Merino wethers prove profitable in feedlot

MERINO lambs have proven, consistent returns up to $30 per head more than prime lambs at James Derrick’s Karoola Station feedlot in Gundagai, New South Wales.

James, who runs the property with the help of wife Sheryl and son Andrew, has run a feedlot for the past four years, finishing 90 per cent of his lambs through the system. He also buys in lambs to finish, depending on the season, prices and available grain and feed.

James says at current prices, a Merino lamb aged six months will cut about $18/hd worth of wool. Then fed for 42 days, and dressed out at 22 kilograms carcaseweight for a price of $4.80/kg, the lamb will gross $123.60/hd . If the $50 purchase price is deducted from this price, as well as the cost of feeding at $22 and a shearing cost of $5, this gives an approximate profit margin of $46.60/hd.

In comparison, a second-cross lamb aged six months will cut approximately $6/hd of wool and if fed for 42 days, will dress out to 22kgcw at $5.80/kg. This lamb will gross $133.60/hd, less purchase cost at $90, feeding cost $22 and shearing cost $5. This gives an approximate profit margin of $16.60/hd.

“There’s a $1/kg difference between second-cross lambs and Merino lambs, but once you add in the amount of wool that you can shear off a Merino, it becomes a $30 difference in the returns, with the Merino well ahead of the crossbred,” James said.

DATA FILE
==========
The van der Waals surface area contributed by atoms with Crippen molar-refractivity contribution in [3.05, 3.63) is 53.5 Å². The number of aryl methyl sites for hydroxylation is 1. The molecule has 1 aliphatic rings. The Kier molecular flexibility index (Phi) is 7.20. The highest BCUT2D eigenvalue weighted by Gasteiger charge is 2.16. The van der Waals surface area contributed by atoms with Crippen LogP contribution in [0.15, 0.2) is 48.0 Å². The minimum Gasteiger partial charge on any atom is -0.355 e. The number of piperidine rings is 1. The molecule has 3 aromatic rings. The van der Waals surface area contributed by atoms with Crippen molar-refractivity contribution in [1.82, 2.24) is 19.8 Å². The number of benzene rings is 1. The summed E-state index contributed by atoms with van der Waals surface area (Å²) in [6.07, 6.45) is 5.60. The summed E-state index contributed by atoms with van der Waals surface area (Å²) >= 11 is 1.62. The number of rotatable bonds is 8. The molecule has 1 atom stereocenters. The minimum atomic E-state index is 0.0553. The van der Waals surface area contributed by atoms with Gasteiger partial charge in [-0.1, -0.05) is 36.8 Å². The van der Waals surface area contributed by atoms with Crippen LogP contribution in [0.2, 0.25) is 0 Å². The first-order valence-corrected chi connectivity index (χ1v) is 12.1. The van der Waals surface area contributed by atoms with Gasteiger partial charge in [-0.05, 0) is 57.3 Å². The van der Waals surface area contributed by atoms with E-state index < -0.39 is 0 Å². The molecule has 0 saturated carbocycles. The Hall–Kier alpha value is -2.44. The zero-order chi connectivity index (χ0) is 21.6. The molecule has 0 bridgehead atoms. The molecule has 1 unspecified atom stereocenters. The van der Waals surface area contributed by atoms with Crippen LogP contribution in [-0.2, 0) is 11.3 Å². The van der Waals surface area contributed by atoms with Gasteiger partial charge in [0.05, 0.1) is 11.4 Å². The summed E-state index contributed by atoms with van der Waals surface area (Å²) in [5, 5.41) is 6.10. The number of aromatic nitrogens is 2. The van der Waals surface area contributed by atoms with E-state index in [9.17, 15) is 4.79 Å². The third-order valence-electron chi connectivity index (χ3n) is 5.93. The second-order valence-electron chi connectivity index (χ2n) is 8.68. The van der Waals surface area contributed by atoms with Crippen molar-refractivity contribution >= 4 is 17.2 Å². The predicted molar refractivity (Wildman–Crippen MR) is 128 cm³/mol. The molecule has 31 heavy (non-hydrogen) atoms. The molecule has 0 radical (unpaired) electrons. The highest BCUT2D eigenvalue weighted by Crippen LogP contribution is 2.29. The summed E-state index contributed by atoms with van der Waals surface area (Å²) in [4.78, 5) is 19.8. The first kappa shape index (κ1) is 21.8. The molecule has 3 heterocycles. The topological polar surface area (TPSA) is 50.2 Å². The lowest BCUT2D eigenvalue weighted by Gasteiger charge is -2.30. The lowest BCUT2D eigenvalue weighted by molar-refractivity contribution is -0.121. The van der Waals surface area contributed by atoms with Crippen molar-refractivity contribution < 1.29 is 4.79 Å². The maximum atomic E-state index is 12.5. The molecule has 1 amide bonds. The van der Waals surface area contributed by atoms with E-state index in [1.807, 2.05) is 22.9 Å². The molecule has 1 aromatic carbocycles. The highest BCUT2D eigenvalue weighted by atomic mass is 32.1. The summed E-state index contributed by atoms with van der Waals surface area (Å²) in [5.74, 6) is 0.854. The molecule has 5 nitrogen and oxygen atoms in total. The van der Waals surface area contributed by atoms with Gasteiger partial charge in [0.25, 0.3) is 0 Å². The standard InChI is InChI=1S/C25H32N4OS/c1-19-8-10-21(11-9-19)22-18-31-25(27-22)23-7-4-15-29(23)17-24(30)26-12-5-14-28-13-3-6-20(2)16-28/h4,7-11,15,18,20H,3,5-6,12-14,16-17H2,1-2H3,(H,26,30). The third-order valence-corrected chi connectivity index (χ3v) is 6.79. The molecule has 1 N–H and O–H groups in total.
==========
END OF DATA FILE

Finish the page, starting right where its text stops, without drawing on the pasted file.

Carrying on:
During the past 12 months they have averaged a sale price of $140/hd for crossbred lambs and $125/hd for Merinos.

Merinos sole focus

The Derricks run 4500 breeding ewes, comprising 1800 first-cross ewes and 2700 Merino ewes. James plans to switch the flock back to 100 per cent Merinos and is in the process of phasing out the first-cross ewe flock.

“I’ve done the calculations and Merinos come out on top,” he said. “I’m switching back for ease of management, it’s much simpler and more efficient to run a single breed enterprise. There may be a need from time to time to purchase second-cross lambs for the feedlot but I will no longer run terminal sires and breed my own lambs. 

“I feel the Merino lambs will more than fill the requirements previously filled by the crossbred lambs.”

James said the feedlot began as he sometimes struggled to get lambs finished in time straight from the paddock.

“I commenced feedlotting to gain control of finishing sheep for market when natural conditions are ever changing. It is an opportunity feedlot. It’s very easy and simple to run,” he said.